Since the merger between American Airlines and US Airways closed, American’s new CEO Doug Parker has been asked one question over and over again.
Are you going to keep the new livery that American unveiled last January?
Knowing it’s controversial within the company, Parker has decided to let the employees choose.
In a letter sent to the workforce Monday, Parker said the airline is going to stay with the new design for the fuselage since the new planes that American is receiving from Airbus and Boeing are made of composite materials, not aluminum which created the airline’s distinctive polished silver look. So they need to be painted.
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But the tail can be changed.
“I think the newly painted aircraft look extremely nice and have heard the same from many of you. So we aren’t going to mess with the fuselage. That just leaves the tail,” Parker wrote.
Employees will have two choices. They can either keep the new tail design featuring the American flag or they can go back to the AA logo with an eagle between the As.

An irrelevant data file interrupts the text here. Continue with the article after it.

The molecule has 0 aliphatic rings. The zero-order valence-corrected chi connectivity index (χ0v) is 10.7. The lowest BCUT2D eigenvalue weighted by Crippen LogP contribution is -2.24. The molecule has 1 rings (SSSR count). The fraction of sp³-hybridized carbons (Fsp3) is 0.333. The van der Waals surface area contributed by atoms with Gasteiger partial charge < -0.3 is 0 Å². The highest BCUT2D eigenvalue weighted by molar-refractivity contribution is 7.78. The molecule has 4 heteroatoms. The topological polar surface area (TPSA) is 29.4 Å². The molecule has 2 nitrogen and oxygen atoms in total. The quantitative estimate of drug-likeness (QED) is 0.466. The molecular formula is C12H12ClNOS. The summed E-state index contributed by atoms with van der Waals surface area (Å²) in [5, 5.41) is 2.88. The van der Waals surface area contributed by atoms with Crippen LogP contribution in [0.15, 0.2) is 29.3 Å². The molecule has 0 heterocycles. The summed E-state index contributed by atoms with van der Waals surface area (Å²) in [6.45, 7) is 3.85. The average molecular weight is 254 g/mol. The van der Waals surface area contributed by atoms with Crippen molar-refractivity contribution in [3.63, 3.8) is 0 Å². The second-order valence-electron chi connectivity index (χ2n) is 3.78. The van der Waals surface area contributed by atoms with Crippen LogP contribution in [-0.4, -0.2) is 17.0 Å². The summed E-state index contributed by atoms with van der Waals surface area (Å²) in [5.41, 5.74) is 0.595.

More than 200 aircraft have already received the new paint job, Parker said, so it would be too expensive to completely replace the livery.
“However you may feel about the new livery and branding, the fact is it would be irresponsible for us to start over from scratch,” Parker said. But he said he has heard from many employees who miss the old AA logo with the eagle and that is why it was included as a choice.
Employees have until Jan. 2 at noon to cast their votes.
Parker said he does not care which tail wins. He added that the airline will continue US Airways’ history of having a few vintage liveries on aircraft in their fleet. A TWA livery plane is planned and the airline will keep a heritage American polished silver livery in the fleet as well.
In an interview before the merger closed, Parker said he thought the new American livery was well done and has a “nice look to it,” but he bristled at the idea that he was spending a lot of time thinking about it.
“I do think that airline executives spend far too much time worrying about the livery of the airplane. The customers don’t care about it,” he said. “I don’t want to fall into that trap and spend all my time worrying about liveries. I’m not. It’s important to the brand so it needs to be consistent with the brand. It’s important to our employees so I care about what our employees think but you know that is not near the top of the list of things we’re worrying about right now.”